SharePoint Governance

Sharepoint Governance

Governance is an important part of every SharePoint deployment. Like most things, a portal has its rules; what is allowed, and what isn’t. If there are no rules there’s chaos, and as most know, SharePoint can be a pretty chaotic place in and of itself. This is why we need to have a clear governance plan.

Governance can be divided into three main levels:

  1. Actions that aren’t recommended. For example, an organization might recommend that people use wikis instead of uploading documents to the portal.
  2. Actions we don’t allow, but which are not officially blocked. For example uploading irrelevant content to the portal.
  3. Action we don’t allow, and simply cannot be done. For example, if someone from the marketing department doesn’t have the permissions to access the human resources area of the portal, they will not be able to view, modify, or add content to that part of the portal.

Governance is very important because it offers guidelines to help keep our portal organized which in turn helps us achieve our goals. There are three main steps to forming a governance plan:

  1. Deciding on rules or regulations
  2. Educating
  3. Enforcement and monitoring

The first step is to create a governance plan: deciding what rules or regulations we want to have, what users are allowed to do or use and what they are not. We then take our governance plan and divide it into two groups. One group includes the first and second levels above (actions that are not recommended and actions that are not allowed but cannot be officially blocked) we need to explain these regulations within our organization, but we’ll talk more about that in step two, education. The second group includes all the regulations that can be blocked technically. For this group we implement the technical enforcement.

The second phase of governance is educating. This is probably the most important phase of governance. If we have all these rules designed to help our portal and no one knows about them, or knows why they exist, or how to work while abiding by them, then our governance plan will have little or no effect. We have to make sure users know what they cannot do, what they shouldn’t do, and how they should manage different tasks. For example, if we want people to use wiki’s instead of sending emails, teaching them how to do so is the best way to initiate this requirement. Or, if we don’t want users to upload irrelevant content we need to explain what irrelevant content is and what steps to take if they are not sure in regards to the relevance of their content.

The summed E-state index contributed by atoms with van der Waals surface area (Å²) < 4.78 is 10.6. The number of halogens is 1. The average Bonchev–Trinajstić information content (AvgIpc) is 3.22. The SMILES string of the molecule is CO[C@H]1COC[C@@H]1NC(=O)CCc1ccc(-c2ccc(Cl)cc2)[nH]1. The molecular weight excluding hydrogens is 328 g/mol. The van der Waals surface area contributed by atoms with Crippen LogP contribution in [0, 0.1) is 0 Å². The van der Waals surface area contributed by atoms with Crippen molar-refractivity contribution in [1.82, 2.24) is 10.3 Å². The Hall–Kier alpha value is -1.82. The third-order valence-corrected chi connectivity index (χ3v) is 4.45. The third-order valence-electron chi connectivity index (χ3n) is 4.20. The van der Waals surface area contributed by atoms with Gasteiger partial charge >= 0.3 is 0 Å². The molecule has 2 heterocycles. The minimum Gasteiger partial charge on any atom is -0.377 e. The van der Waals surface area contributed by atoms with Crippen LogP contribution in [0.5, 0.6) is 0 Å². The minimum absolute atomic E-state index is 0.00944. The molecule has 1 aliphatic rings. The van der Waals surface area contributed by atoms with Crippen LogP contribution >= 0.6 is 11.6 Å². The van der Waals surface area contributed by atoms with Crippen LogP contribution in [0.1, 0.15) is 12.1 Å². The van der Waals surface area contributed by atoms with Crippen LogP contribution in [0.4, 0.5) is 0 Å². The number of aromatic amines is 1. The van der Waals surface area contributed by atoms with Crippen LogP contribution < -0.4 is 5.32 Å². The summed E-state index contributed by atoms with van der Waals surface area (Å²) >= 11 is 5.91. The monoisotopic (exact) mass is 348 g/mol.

The third part of governance is enforcement and monitoring. Looking back at the three levels described above, there isn’t very much to monitor when it comes to those actions in level 3 that are restricted, since users simply won’t be able to perform them. What we do need to monitor are the first two levels of governance: actions people shouldn’t do based on recommendations, and actions users aren’t allowed to do but technically can. Regarding actions we recommend users not to do, like creating wikis instead of documents, there are some monitoring options:

  1. Send out a periodic survey asking users if they are sending less email or uploading less documents and using more wikis.
  2. Using a reporting tool, we can see for every department (or at the organization level) how many documents have been created or modified in the portal and how many wikis.

The second level of governance, restricted actions which aren’t technically blocked, can also be monitored using a reporting tool. For example, if each department has a certain amount of server space, a reporting solution can show portal growth trends (Chart B). Also, a portal inventory report can be used to see the amount of space that a certain department is using (Chart C). A second example for the second level of governance is if you want to make sure that only authorized users are accessing a certain part of the portal. With the help of a reporting tool you can create a report showing a list of all the users who accessed a certain part of your portal.

How do you use a governance plan to help reach your portal goals? How do you enforce your governance plan?

Chart B – Portal Growth Trend
Portal Growth Trend

Chart C – SharePoint Usage Report
SharePoint Usage Report